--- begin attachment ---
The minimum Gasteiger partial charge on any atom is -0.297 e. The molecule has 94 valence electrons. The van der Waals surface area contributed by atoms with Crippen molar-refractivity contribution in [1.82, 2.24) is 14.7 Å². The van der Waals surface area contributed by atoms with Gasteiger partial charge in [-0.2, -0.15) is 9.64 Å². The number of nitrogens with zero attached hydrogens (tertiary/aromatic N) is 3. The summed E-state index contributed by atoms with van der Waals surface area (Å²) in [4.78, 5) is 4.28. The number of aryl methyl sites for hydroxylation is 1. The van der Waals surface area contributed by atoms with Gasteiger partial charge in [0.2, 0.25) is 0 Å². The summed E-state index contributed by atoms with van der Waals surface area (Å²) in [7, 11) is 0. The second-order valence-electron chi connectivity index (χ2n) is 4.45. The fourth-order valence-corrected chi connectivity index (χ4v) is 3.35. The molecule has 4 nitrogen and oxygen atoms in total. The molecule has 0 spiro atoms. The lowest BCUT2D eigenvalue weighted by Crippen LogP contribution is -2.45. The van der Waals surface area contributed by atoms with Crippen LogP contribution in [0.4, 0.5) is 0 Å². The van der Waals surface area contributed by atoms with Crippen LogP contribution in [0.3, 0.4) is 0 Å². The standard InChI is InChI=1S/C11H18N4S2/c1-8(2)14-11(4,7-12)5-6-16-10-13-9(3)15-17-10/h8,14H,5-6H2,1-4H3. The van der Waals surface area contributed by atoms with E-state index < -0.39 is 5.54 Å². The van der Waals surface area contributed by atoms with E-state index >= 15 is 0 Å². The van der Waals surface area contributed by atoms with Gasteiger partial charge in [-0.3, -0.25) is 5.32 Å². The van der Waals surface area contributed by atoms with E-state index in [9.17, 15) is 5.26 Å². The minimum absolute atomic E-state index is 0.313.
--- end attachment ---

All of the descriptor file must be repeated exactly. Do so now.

The minimum Gasteiger partial charge on any atom is -0.297 e. The molecule has 94 valence electrons. The van der Waals surface area contributed by atoms with Crippen molar-refractivity contribution in [1.82, 2.24) is 14.7 Å². The van der Waals surface area contributed by atoms with Gasteiger partial charge in [-0.2, -0.15) is 9.64 Å². The number of nitrogens with zero attached hydrogens (tertiary/aromatic N) is 3. The summed E-state index contributed by atoms with van der Waals surface area (Å²) in [4.78, 5) is 4.28. The number of aryl methyl sites for hydroxylation is 1. The van der Waals surface area contributed by atoms with Gasteiger partial charge in [0.2, 0.25) is 0 Å². The summed E-state index contributed by atoms with van der Waals surface area (Å²) in [7, 11) is 0. The second-order valence-electron chi connectivity index (χ2n) is 4.45. The fourth-order valence-corrected chi connectivity index (χ4v) is 3.35. The molecule has 4 nitrogen and oxygen atoms in total. The molecule has 0 spiro atoms. The lowest BCUT2D eigenvalue weighted by Crippen LogP contribution is -2.45. The van der Waals surface area contributed by atoms with Crippen LogP contribution in [0.4, 0.5) is 0 Å². The van der Waals surface area contributed by atoms with Crippen LogP contribution in [0.3, 0.4) is 0 Å². The standard InChI is InChI=1S/C11H18N4S2/c1-8(2)14-11(4,7-12)5-6-16-10-13-9(3)15-17-10/h8,14H,5-6H2,1-4H3. The van der Waals surface area contributed by atoms with E-state index < -0.39 is 5.54 Å². The van der Waals surface area contributed by atoms with E-state index >= 15 is 0 Å². The van der Waals surface area contributed by atoms with Gasteiger partial charge in [-0.3, -0.25) is 5.32 Å². The van der Waals surface area contributed by atoms with E-state index in [9.17, 15) is 5.26 Å². The minimum absolute atomic E-state index is 0.313.